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Blogging Kalamazoo 2021: Session 227 - Noble Women in Latin Christian Societies to ca. 1520

Wednesday, May 12, 2021 - 13:47

Went off and did a 10 mile bike ride during an “off” session to get my blood pumping and get away from the screen for a while. Now I’m sitting down to enjoy light snacks served in my reproduction medieval tableware and taking in one more session of papers today.

This session doesn’t speak directly to my core interests in women’s history, but I’m always interested in topics in the field generally. The first paper, on the development of women’s aristocratic titles, is the sort of thing that might be of particular interest to authors of historical romance. Just what rank might your heroine have available, and what would it signify?

Duchess, Marchioness, Countess, Viscountess, Princess, Baroness: The Emergence of the Standard Hierarchy of Feminine Titles of Dominical Dignity, Latin and Vernacular, ca. 850-ca.1420 - D'Arcy Jonathan Dacre Boulton, Universities of Notre Dame and Toronto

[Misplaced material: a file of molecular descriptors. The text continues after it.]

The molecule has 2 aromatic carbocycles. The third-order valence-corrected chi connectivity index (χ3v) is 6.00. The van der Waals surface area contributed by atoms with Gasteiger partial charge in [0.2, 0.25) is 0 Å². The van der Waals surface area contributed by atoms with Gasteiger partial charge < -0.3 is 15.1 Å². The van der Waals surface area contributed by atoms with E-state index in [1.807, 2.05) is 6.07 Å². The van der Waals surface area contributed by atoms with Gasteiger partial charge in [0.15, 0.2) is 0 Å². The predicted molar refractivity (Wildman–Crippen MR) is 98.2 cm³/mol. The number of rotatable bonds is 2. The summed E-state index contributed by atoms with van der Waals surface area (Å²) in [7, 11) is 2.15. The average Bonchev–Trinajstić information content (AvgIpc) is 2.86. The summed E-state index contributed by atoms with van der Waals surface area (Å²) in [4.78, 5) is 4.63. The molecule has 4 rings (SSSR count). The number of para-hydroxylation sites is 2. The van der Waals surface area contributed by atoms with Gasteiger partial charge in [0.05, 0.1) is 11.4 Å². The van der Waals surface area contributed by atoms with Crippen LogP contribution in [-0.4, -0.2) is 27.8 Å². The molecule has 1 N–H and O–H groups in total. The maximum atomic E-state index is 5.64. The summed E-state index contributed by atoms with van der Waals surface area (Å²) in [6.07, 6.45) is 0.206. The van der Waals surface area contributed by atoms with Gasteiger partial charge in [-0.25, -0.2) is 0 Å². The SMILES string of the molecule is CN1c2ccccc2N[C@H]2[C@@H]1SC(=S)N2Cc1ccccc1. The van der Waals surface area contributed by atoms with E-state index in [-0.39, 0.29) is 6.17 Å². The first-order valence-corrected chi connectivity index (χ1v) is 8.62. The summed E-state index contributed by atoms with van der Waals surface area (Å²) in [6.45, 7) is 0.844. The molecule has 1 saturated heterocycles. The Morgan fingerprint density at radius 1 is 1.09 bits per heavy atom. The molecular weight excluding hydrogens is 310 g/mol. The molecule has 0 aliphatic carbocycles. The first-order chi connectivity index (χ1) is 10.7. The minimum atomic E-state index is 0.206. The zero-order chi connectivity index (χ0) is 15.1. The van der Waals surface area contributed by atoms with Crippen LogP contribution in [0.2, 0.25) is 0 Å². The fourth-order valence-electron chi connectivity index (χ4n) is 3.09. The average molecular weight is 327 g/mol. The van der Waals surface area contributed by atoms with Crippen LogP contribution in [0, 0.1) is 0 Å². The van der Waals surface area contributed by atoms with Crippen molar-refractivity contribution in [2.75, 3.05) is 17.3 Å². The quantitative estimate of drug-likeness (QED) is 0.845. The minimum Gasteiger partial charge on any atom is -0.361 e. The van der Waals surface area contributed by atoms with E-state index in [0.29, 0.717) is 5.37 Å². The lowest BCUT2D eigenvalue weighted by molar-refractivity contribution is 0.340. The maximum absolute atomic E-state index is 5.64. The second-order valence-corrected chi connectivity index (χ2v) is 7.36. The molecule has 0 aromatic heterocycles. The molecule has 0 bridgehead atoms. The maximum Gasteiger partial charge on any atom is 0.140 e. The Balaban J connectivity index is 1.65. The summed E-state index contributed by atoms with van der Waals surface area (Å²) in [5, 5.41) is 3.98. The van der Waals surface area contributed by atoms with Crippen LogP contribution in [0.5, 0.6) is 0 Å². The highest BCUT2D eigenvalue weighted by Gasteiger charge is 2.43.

[The presenter has requested that their paper not be shared on social media.]

Ivories and Inventories: Tracing Production and Patronage in Late Medieval French Household Records - Katherine Anne Rush, University of California, Riverside

[No restrictions on sharing, but I think I’m just going to passively enjoy the papers in this session and not worry about taking notes.]

Medieval Lordship, A Family Affair: Gentry Women's Letters and the Construction and Maintenance of Lordship in Late Medieval England (1350-1550) - Jordan M. Schoonover, The Ohio State University

[The presenter has requested that their paper not be shared on social media.]

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